CSSW News and Events

Fall 2022 News and Events

The World Cup. The Liberal Arts. A Forum.
Wednesday, November 23, 2002 | 11:30 am - 1:00 pm | Comal 100

World Cup ForumEven after December 18, the World Cup will be everywhere, on almost every screen, phone and radio. People will be talking. People will be playing. Many will be disappointed. A lucky few will not.

Managed by one of the most profitable non-profits around, FIFA hosts a recreational spectacle that links deeply skilled and relatively young workers, multi-million dollar investments, nationalist fan bases, hidden in plain sight exploitation, and a game prone to upsets, humiliations and 0-0 ties. El Jogo Bonito is something worth talking about, thinking about and sharing.  Come talk football/futbol with us.


CSSW Spotlight
Auto-Retrato workshop

This one-week workshop hosted local youth ages 12-19 in a bilingual creative writing workshop, Auto-Retrato. This program immersed students in what it means to be a minority artist through poetry and painting. At the end of the course, students completed a zine which can be found at local libraries with free copies offered at the Center for the Study of the Southwest.

The Auto-Retrato workshop was created by poets Juania Sueños and Claudia Cardona.  Artist Andrea Muñoz Martinez led attendees in the painting portion of the workshop.

This program was sponsored by The Burdine Johnson Foundation, Infrarrealista Review, and the Center for the Study of the Southwest.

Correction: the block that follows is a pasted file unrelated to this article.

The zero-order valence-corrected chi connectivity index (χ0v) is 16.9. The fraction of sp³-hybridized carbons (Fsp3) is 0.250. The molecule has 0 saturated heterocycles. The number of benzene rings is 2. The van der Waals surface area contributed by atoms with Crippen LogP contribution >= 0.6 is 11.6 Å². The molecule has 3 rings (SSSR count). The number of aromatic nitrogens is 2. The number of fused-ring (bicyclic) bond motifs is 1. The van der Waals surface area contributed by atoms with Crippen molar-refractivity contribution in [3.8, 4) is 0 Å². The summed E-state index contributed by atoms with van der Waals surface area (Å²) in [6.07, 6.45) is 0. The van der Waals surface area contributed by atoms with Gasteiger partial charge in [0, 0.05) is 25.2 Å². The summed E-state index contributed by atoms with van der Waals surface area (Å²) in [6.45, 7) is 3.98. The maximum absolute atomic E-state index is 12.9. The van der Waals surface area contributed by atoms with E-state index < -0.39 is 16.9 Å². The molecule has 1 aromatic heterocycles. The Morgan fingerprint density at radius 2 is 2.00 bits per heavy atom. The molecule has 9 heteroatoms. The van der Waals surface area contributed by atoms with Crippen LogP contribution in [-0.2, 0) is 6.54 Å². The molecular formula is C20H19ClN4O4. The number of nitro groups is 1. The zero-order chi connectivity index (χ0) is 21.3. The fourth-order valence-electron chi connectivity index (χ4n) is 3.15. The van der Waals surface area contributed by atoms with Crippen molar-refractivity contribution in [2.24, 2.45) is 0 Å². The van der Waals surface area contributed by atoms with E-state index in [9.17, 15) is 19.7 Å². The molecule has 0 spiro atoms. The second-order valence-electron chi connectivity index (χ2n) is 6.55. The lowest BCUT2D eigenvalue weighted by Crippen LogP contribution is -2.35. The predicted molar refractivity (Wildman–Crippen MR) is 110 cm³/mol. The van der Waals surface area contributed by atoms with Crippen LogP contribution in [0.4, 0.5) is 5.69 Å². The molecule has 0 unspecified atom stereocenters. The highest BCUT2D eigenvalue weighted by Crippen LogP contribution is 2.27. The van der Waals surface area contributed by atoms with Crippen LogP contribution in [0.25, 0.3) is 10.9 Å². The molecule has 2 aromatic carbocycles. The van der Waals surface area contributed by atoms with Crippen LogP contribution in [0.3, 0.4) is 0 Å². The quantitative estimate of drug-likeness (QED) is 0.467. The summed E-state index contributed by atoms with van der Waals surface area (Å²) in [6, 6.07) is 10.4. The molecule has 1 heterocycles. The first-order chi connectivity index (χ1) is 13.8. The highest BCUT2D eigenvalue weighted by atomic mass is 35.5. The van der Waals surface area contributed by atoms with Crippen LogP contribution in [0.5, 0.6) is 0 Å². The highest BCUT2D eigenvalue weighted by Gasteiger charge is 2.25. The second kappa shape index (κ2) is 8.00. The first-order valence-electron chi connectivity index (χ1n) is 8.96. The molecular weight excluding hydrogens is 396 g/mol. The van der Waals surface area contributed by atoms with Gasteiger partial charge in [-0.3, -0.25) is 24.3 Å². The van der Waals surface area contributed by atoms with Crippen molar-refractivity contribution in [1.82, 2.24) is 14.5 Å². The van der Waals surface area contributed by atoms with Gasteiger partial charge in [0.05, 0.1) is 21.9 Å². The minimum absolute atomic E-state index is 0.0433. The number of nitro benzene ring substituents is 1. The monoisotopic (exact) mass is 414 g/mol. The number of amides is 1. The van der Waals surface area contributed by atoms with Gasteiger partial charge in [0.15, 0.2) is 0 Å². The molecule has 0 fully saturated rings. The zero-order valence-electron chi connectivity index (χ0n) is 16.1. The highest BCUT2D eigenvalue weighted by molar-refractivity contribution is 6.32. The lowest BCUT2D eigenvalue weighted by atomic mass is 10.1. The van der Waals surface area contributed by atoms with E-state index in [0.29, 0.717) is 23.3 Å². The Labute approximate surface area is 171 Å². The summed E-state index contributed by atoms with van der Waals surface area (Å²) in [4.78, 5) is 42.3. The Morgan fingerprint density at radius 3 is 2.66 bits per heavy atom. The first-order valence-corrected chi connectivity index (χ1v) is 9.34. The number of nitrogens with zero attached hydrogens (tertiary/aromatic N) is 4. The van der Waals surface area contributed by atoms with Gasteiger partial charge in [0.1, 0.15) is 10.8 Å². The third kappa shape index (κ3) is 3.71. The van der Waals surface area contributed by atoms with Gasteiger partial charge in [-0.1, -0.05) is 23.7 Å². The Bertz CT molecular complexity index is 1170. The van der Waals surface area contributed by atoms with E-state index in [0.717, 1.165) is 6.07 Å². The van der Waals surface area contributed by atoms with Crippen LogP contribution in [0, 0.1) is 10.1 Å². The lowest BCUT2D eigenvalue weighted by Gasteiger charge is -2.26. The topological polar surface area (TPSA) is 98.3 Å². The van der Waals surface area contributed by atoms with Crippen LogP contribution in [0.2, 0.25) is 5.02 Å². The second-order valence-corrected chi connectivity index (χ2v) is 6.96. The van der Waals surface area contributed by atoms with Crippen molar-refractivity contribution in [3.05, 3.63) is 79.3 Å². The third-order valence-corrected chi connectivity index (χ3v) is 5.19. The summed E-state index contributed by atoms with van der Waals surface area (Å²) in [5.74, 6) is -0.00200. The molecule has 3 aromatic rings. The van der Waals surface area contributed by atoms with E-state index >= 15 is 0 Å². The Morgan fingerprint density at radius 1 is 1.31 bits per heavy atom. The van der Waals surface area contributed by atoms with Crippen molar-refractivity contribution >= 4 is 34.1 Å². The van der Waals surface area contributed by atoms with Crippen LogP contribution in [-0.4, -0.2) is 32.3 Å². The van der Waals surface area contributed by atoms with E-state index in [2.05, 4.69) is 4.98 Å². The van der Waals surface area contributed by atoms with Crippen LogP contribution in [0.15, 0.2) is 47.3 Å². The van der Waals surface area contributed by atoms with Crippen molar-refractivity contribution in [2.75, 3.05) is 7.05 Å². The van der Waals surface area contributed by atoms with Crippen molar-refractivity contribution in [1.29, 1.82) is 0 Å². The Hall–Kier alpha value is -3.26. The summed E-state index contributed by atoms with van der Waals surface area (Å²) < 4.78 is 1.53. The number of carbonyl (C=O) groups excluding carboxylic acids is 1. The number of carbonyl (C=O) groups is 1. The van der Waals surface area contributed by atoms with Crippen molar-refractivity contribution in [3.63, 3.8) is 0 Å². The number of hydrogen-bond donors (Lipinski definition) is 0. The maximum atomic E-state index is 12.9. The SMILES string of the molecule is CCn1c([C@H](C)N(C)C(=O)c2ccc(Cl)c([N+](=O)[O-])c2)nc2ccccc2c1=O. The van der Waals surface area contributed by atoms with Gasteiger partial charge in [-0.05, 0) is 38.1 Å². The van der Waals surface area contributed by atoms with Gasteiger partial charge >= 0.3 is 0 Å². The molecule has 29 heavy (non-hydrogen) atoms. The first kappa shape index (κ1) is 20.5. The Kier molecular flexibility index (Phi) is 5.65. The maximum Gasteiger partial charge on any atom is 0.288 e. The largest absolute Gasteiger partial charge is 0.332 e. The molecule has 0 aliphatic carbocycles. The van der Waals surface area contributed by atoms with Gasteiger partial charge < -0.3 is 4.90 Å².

Making the Suburbs Brown: A History
Jerry González
Thursday, October 6, 2022 | 12:30 pm | Online via Zoom

Jerry Gonazlez, 2022By the mid 1960s, the largest plurality of Americans grew up in or moved to the suburbs. Few people have considered the experience of Mexicans and other Latinxs in this quintessentially American situation.  Urban Studies historian Jerry González will center Latinos in his discussion of the ways colonias became subdivisions, farms split-levels, and renters homeowners while some people moved across national and regional boundaries to take up place in ‘Suburbia’ with its attendant inequalities.


Road Kill: Texas Horror By Texas Writers, Vol. 7
A Book Reading and Panel Discussion
Moderated by William Jensen
Thursday, October 6 2022 | 2:00 pm | Brazos Hall

Venture out for readings and discussion about regional fears, superstitions, and the dread in the Lone Star State.

Texas Road Kill Book CoverFeaturing Readings By:

  • Jacklyn Baker
  • Carmen Gray
  • John Kojak
  • Nathan Machart
  • Cedrick May
  • Patrick Torres

Native Bound-Unbound:
Native Enslavement and the Digital Humanities

Estevan Rael-Gálvez
Monday, October 17, 2022
11:00 am - Online via Zoom and in Brazos Hall | 6:30 pm - Online via Zoom an in TMH 101

Estevan Rael-Gálvez , 2022The story of enslavement in North America has followed in the wake of expansion, enslavement and community resistance and transformation. Dr. Estevan Rael-Gálvez will discuss the ways the digital universe can help build and raise awareness of the intimate and cross-regional scale of indigenous enslavement.


The Most Important Desegregation Case You Never Heard Of
Gonzolo Guzmán
Wednesday, November 2, 2022
12:30 pm | Brazos Hall and Online via Zoom

Gonzolo Guzman, 2022In 1914 the Mexican American community of Alamosa, Colorado, challenged and beat a school desegregation project. Dr. Gonzalo Guzmán will place Maestas v. Shone (1914) in the narrative of Latinx settlement, racial segregation and desegregation in the Intermountain West, arguing that public schools became central to marking Latinx communities as racially non-White wherever they settled.